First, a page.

By Alistair Smout
LONDON (Reuters) - The FTSE 100 marked a three-week closing high on Thursday as Lloyds led banks higher in the sector's strongest session in two months.
Lloyds jumped 2.9 percent after both Bernstein and Morgan Stanley gave a target share price of 100 pence for the bank, currently trading at 73 pence, as the British government prepares for its transfer into full private ownership.
The banking index climbed 2.4 percent, its biggest daily rise since early July.
"Financials have been notably strong, and Lloyds had a good upgrade ... With smaller government ownership and a prospect of a dividend coming, we have seen the worst in Lloyds," Zeg Choudhry, head of equities trading at Northland Capital Partners, said.
Airlines, which fell sharply on Wednesday after a profit warning from Ryanair, were also strong risers, with easyJet and IAG both among top gainers after reporting much better passenger numbers.
At the close, the blue-chip FTSE 100 index was up 57.70 points, or 0.9 percent, at 6,532.44, posting its highest close since August 15. Financials, including banks, insurers and asset managers, added more than 27 points to the index.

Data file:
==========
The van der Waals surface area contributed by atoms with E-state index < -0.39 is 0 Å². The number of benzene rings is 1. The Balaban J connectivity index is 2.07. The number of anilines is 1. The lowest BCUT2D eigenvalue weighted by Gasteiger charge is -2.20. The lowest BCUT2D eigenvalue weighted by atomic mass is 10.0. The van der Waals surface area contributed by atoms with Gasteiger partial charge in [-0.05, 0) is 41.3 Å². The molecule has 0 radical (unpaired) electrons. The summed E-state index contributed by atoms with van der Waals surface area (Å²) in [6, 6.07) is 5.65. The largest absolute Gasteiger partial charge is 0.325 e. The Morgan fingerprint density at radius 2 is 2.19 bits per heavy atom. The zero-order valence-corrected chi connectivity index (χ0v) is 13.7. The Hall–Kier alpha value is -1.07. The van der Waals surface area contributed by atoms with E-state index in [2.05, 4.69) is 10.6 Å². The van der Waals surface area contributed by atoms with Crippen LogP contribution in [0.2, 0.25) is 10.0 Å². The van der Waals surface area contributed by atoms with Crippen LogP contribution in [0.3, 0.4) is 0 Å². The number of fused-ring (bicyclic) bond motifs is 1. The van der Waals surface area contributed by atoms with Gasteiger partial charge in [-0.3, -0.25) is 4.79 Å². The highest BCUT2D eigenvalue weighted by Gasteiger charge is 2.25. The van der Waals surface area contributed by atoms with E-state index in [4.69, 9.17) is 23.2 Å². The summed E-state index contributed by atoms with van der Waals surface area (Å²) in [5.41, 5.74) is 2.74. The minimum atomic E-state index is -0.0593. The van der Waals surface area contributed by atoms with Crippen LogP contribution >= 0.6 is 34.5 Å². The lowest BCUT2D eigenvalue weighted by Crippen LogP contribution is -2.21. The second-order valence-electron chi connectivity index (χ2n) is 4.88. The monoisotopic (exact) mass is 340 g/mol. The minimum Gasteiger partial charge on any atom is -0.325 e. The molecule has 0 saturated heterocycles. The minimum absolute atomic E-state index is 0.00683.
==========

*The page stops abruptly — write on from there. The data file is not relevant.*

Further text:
Choudhry had targeted a close above 6,535 to confirm a breakout from the recent 50-point range which the index has been stuck in since the middle of August.
Europe has shown signs of economic recovery, yet the European Central Bank said on Thursday it was ready to provide more stimulus if necessary to help the euro zone's economy further.
However, despite improving economic data and continued monetary support, international tensions over Syria, where Russia and China have warned the United States against military intervention, have pegged the FTSE 100 back in recent weeks.
Matt Basi, head of UK sales trading at CMC Markets, said that uncertainty over Syria would "cap the upside for now."
"There is now a lot of cash on the sidelines, however, where people have pulled back from equities, so if the Syrian crisis is dealt with swiftly and in a manner that doesn't cause major panic ... then there's definitely room for good upside for the FTSE 100, and we could break through new highs."
(Editing by Ruth Pitchford and Susan Fenton)